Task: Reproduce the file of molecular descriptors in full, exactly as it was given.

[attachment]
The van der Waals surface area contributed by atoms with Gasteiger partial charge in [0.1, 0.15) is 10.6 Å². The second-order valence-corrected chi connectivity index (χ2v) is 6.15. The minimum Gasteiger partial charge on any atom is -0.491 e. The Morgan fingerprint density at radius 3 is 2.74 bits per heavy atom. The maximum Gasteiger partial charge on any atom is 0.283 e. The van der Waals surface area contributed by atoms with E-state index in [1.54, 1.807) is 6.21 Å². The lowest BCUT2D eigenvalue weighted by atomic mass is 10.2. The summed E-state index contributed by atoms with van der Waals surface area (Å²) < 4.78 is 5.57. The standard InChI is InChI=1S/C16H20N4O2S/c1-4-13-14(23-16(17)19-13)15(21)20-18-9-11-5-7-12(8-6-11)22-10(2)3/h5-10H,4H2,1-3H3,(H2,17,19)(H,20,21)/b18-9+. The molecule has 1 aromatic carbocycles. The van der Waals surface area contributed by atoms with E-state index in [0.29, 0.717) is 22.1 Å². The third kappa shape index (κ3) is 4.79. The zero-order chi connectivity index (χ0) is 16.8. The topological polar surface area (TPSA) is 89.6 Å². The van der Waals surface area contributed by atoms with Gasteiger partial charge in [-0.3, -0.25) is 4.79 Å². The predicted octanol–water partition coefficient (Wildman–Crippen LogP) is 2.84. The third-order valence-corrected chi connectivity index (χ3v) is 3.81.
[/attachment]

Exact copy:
The van der Waals surface area contributed by atoms with Gasteiger partial charge in [0.1, 0.15) is 10.6 Å². The second-order valence-corrected chi connectivity index (χ2v) is 6.15. The minimum Gasteiger partial charge on any atom is -0.491 e. The Morgan fingerprint density at radius 3 is 2.74 bits per heavy atom. The maximum Gasteiger partial charge on any atom is 0.283 e. The van der Waals surface area contributed by atoms with E-state index in [1.54, 1.807) is 6.21 Å². The lowest BCUT2D eigenvalue weighted by atomic mass is 10.2. The summed E-state index contributed by atoms with van der Waals surface area (Å²) < 4.78 is 5.57. The standard InChI is InChI=1S/C16H20N4O2S/c1-4-13-14(23-16(17)19-13)15(21)20-18-9-11-5-7-12(8-6-11)22-10(2)3/h5-10H,4H2,1-3H3,(H2,17,19)(H,20,21)/b18-9+. The molecule has 1 aromatic carbocycles. The van der Waals surface area contributed by atoms with E-state index in [0.29, 0.717) is 22.1 Å². The third kappa shape index (κ3) is 4.79. The zero-order chi connectivity index (χ0) is 16.8. The topological polar surface area (TPSA) is 89.6 Å². The van der Waals surface area contributed by atoms with Gasteiger partial charge in [-0.3, -0.25) is 4.79 Å². The predicted octanol–water partition coefficient (Wildman–Crippen LogP) is 2.84. The third-order valence-corrected chi connectivity index (χ3v) is 3.81.